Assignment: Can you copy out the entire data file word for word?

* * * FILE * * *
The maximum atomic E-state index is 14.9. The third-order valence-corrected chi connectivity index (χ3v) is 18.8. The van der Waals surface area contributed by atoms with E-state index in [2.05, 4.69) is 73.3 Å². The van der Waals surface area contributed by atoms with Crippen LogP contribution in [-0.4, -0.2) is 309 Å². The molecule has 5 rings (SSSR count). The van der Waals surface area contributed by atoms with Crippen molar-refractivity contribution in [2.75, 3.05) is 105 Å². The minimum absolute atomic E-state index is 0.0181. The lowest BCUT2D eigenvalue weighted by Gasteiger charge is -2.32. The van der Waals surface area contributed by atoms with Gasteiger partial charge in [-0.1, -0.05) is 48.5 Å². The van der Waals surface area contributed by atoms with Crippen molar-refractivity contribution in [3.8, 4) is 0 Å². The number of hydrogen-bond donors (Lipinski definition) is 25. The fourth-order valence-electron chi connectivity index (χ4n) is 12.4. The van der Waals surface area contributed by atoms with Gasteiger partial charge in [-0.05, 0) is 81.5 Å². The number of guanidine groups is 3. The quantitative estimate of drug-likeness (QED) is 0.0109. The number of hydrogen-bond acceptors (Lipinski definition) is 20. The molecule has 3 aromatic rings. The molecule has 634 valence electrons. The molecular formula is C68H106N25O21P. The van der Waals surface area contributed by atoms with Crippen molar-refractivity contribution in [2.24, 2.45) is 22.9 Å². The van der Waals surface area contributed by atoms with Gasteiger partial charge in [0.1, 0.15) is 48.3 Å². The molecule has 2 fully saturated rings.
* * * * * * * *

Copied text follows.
The maximum atomic E-state index is 14.9. The third-order valence-corrected chi connectivity index (χ3v) is 18.8. The van der Waals surface area contributed by atoms with E-state index in [2.05, 4.69) is 73.3 Å². The van der Waals surface area contributed by atoms with Crippen LogP contribution in [-0.4, -0.2) is 309 Å². The molecule has 5 rings (SSSR count). The van der Waals surface area contributed by atoms with Crippen molar-refractivity contribution in [2.75, 3.05) is 105 Å². The minimum absolute atomic E-state index is 0.0181. The lowest BCUT2D eigenvalue weighted by Gasteiger charge is -2.32. The van der Waals surface area contributed by atoms with Gasteiger partial charge in [-0.1, -0.05) is 48.5 Å². The van der Waals surface area contributed by atoms with Crippen molar-refractivity contribution in [3.8, 4) is 0 Å². The number of hydrogen-bond donors (Lipinski definition) is 25. The fourth-order valence-electron chi connectivity index (χ4n) is 12.4. The van der Waals surface area contributed by atoms with Gasteiger partial charge in [-0.05, 0) is 81.5 Å². The number of guanidine groups is 3. The quantitative estimate of drug-likeness (QED) is 0.0109. The number of hydrogen-bond acceptors (Lipinski definition) is 20. The molecule has 3 aromatic rings. The molecule has 634 valence electrons. The molecular formula is C68H106N25O21P. The van der Waals surface area contributed by atoms with Crippen molar-refractivity contribution in [2.24, 2.45) is 22.9 Å². The van der Waals surface area contributed by atoms with Gasteiger partial charge in [0.1, 0.15) is 48.3 Å². The molecule has 2 fully saturated rings.